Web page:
Europe is now the "epicentre" of the global coronavirus pandemic, the head of the World Health Organisation says.

Dr Tedros Adhanom Ghebreyesus urged countries to use aggressive measures, community mobilisation and social distancing to save lives.

"Do not just let this fire burn," he said.

His comments came as several countries in Europe reported steep rises in the number of infections and deaths. Spain is now the worst affected after Italy.

On Saturday (NZ time), Spain reported a 50 percent jump in fatalities to 120. Infections increased to 4200.

Prime Minister Pedro Sanchez says a state of emergency will come into effect there today for two weeks.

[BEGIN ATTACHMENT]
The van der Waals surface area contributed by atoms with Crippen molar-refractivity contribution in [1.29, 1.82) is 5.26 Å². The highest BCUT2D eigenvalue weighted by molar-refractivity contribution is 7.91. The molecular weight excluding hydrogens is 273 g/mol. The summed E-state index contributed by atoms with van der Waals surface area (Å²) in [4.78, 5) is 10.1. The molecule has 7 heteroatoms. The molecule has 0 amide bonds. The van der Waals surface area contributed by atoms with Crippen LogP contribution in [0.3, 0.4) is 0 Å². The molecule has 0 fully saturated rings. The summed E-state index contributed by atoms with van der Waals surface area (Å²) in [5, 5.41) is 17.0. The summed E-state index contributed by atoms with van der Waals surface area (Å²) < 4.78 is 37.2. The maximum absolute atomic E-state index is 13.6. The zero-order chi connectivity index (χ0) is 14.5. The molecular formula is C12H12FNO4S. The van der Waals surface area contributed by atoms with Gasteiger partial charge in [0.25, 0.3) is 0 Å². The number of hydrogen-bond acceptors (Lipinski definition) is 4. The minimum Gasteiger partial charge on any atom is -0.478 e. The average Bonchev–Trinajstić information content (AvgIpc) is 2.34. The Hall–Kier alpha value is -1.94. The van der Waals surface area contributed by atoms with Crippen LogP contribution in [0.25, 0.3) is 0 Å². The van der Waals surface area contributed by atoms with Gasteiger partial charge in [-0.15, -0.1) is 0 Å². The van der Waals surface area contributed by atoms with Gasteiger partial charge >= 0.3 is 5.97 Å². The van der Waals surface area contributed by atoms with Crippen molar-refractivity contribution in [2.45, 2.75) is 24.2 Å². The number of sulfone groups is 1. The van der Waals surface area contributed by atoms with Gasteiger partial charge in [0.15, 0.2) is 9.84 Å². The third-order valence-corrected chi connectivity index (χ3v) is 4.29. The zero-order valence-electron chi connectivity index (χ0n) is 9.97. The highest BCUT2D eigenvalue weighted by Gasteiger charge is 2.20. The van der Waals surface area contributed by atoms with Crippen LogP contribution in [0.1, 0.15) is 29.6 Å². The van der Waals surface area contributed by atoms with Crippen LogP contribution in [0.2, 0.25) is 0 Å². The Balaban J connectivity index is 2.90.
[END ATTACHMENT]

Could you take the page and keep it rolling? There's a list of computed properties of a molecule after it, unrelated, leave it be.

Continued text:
World Health Organization (WHO) Director-General Tedros Adhanom Ghebreyesus giving a briefing on the Covid-19 outbreak, 2 March

Dr Tedros Adhanom Ghebreyesus Photo: AFP

Black Caps' tour of Australia abandoned

Blackcap player Lockie Ferguson celebrates a wicket.

Lockie Ferguson Photo: PHOTOSPORT

The Chappell-Hadlee ODI cricket series between New Zealand and Australia has been postponed, and the Black Caps were due to return home last night.

The rule that anyone entering New Zealand will have to self isolate for 14 days means the Black Caps had to return home before the restriction took effect, and could not contest matches in Sydney tomorrow or Hobart on Friday.

A three-match Twenty20 series scheduled in New Zealand against Australia, beginning in Dunedin on March 24, has also been postponed.

New Zealand Cricket said it believed both series could be replayed in their entirety later this year.

Last night NZ Cricket announced fast bowler Lockie Ferguson's Covid-19 test has come back clear and he will return to New Zealand today from Sydney.